The intensely active 2017 Atlantic basin hurricane season provided an opportunity to examine how climate drivers, including warming oceans and rising seas, exacerbated tropical cyclone hazards. The season also highlighted the unique vulnerabilities of populations residing on Small Island Developing States (SIDS) to the catastrophic potential of these storms. During 2017, 22 of the 29 Caribbean SIDS were affected by at least one named storm, and multiple SIDS experienced extreme damage. This paper aims to review the multiplicity of storm impacts on Caribbean SIDS throughout the 2017 season, to explicate the influences of climate drivers on storm formation and intensity, to explore the propensity of SIDS to sustain severe damage and prolonged disruption of essential services, to document the spectrum of public health consequences, and to delineate the daunting hurdles that challenged emergency response and recovery operations for island-based, disaster-affected populations. (Disaster Med Public Health Preparedness. 2019;13:5–17)
Mastitis is one of most frequent and costly diseases encountered on dairy farms. In 1998 mastitis costs UK dairy farmers approximately £80 million a year and this figure increases to over £100 million when further associated losses such as somatic cell count (SCC) penalties, antibiotic residue penalties and reduced cell count and bacteria count payments are accounted for. In the 1980’s and 1990’s there has been a continuing increase in the incidence of environmental mastitis and especially due to E coli (Brand, 1999),. Increasing SCC levels are set against a background of emphasis on higher milk price for low SSC milk by purchasers has led to the need to increase milk price by reducing losses from high SCC levels. The aim of the study was to monitor bulk milk SCC levels in milk supplied to a milk producer co-operative over a 12 month period and select a sub-sample of milk producers with high SCC, analyse the clinical incidence of mastitis, establish the pathogens involved and their response to antibiotics.
Interferometric synthetic aperture radar data show that Devon Ice Cap (DIC), northern Canada, is drained through a network of 11 glacier systems. More than half of all ice discharge is through broad flows that converge to the southeast of the ice cap, and these are grounded well below sea level at their termini. A calculation of the ice-cap mass budget reveals that the northwestern sector of DIC is gaining mass and that all other sectors are losing mass. We estimate that a 12 489 km2 section of the main ice cap receives 3.46±0.65 Gt of snowfall each year, and loses 3.11±0.21 Gt of water through runoff, and 1.43±0.03 Gt of ice through glacier discharge. Altogether, the net mass balance of DIC is –1.08±0.67 Gt a–1. This loss corresponds to a 0.003 mma–1 contribution to global sea levels, and is about half the magnitude of earlier estimates.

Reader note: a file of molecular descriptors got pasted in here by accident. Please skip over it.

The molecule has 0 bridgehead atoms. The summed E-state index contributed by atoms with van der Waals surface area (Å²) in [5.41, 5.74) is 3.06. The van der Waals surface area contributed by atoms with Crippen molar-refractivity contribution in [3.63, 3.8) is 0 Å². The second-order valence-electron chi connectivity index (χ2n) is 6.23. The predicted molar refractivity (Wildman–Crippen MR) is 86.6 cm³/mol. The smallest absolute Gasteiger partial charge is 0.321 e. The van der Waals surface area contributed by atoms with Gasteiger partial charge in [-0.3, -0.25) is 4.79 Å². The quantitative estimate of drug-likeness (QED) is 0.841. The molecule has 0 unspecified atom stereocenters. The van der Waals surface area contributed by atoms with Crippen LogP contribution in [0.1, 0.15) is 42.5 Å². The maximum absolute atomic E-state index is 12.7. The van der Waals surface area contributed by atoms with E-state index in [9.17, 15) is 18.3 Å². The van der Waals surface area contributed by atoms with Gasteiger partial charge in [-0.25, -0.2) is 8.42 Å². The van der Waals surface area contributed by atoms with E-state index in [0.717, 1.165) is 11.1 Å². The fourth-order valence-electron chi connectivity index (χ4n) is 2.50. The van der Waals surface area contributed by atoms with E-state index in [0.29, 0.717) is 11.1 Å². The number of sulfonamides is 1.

On an 11 m firn/ice core from Kongsvegen, Svalbard, we have used dielectric profiling (DEP) to measure electrical properties, and digital photography to measure a core optical stratigraphy (COS) profile. We also used a neutron-scattering probe (NP) to measure a density profile in the borehole from which the core was extracted. The NP- and DEP-derived density profiles were similar, showing large-scale (>30 cm) variation in the gravimetric densities of each core section. Fine-scale features (<10 cm) are well characterized by the COS record and are seen at a slightly lower resolution in both the DEP and NP records, which show increasing smoothing. A combination of the density accuracy of NP and the spatial resolution of COS provides a useful method of evaluating the shallow-density profile of a glacier, improving paleoclimate interpretation, mass-balance measurement and interpretation of radar returns.
Short-term ice-dynamical processes at Greenland’s Jakobshavn and Kangerdlugssuaq glaciers were studied using a 3 day time series of synthetic aperture radar data acquired during the 2011 European Remote-sensing Satellite-2 (ERS-2) 3 day repeat campaign together with modelled meteorological parameters. The time series spans the period March–July 2011 and captures the first ∼30% of the summer melting season. In both study areas, we observe velocity fluctuations at the lower ∼10 km of the glacier. At Jakobshavn Isbræ, where our dataset covers the first part of the seasonal calving-front retreat, we identify ten calving episodes, with a mean calving-front area loss of 1.29 ± 0.4 km2. Significant glacier speed-up was observed in the near-terminus area following all calving episodes. We identify changes in calving-front geometry as the dominant control on velocity fluctuations on both glaciers, apart from a <15% early-summer speed-up at Kangerdlugssuaq Glacier during a period of calving-front advance, which we attribute to enhanced surface melt-induced basal lubrication. Our 3 day velocity maps show new spatial characteristics of the ice melange flow variability in the Jakobshavn and Kangerdlugssuaq fjord systems, which are primarily controlled by calving-front dynamics and fjord geometry.
By applying Principal Components Analysis (PCA) to solar magnetic synoptic maps in cycle 21-23 obtained with Wilcox Solar Observatory we derived analytical expressions for two principal components and their summary curve of solar magnetic field oscillations defined by dipole magnetic sources. In this paper we extrapolate backwards three millennia the summary curve describing solar activity and compare it with the relevant historic data. The extrapolated summary curve shows a remarkable resemblance to the sunspot and terrestrial activity reported in the past millennia: the Maunder Minimum (1645-1715), Wolf minimum (1200), Oort minimum (1010-1050), Homer minimum (800-900 BC), the medieval warm period (900-1200), the Roman warm period (400-10BC). We note that Sporer minimum (1460-1550) derived from the increased abundance of isotope Δ14C is likely produced by a strong increase of galactic cosmic rays caused by a supernova Vela Junior occurred in the Southern hemisphere.